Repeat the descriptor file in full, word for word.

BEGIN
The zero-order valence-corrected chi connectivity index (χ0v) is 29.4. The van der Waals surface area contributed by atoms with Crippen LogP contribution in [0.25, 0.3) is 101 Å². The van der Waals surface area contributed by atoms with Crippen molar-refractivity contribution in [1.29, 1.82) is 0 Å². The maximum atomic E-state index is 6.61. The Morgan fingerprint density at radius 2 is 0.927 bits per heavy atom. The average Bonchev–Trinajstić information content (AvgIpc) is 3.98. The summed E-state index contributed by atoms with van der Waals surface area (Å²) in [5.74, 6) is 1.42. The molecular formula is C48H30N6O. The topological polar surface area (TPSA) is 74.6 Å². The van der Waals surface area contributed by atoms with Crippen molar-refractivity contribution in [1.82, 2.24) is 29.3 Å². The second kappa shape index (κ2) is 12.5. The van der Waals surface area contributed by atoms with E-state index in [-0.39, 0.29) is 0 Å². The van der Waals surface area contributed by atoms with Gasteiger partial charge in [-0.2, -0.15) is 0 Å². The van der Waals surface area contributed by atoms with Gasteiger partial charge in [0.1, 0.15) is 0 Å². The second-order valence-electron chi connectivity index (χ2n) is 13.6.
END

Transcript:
The zero-order valence-corrected chi connectivity index (χ0v) is 29.4. The van der Waals surface area contributed by atoms with Crippen LogP contribution in [0.25, 0.3) is 101 Å². The van der Waals surface area contributed by atoms with Crippen molar-refractivity contribution in [1.29, 1.82) is 0 Å². The maximum atomic E-state index is 6.61. The Morgan fingerprint density at radius 2 is 0.927 bits per heavy atom. The average Bonchev–Trinajstić information content (AvgIpc) is 3.98. The summed E-state index contributed by atoms with van der Waals surface area (Å²) in [5.74, 6) is 1.42. The molecular formula is C48H30N6O. The topological polar surface area (TPSA) is 74.6 Å². The van der Waals surface area contributed by atoms with Crippen molar-refractivity contribution in [1.82, 2.24) is 29.3 Å². The second kappa shape index (κ2) is 12.5. The van der Waals surface area contributed by atoms with E-state index in [-0.39, 0.29) is 0 Å². The van der Waals surface area contributed by atoms with Gasteiger partial charge in [-0.2, -0.15) is 0 Å². The van der Waals surface area contributed by atoms with Gasteiger partial charge in [0.1, 0.15) is 0 Å². The second-order valence-electron chi connectivity index (χ2n) is 13.6.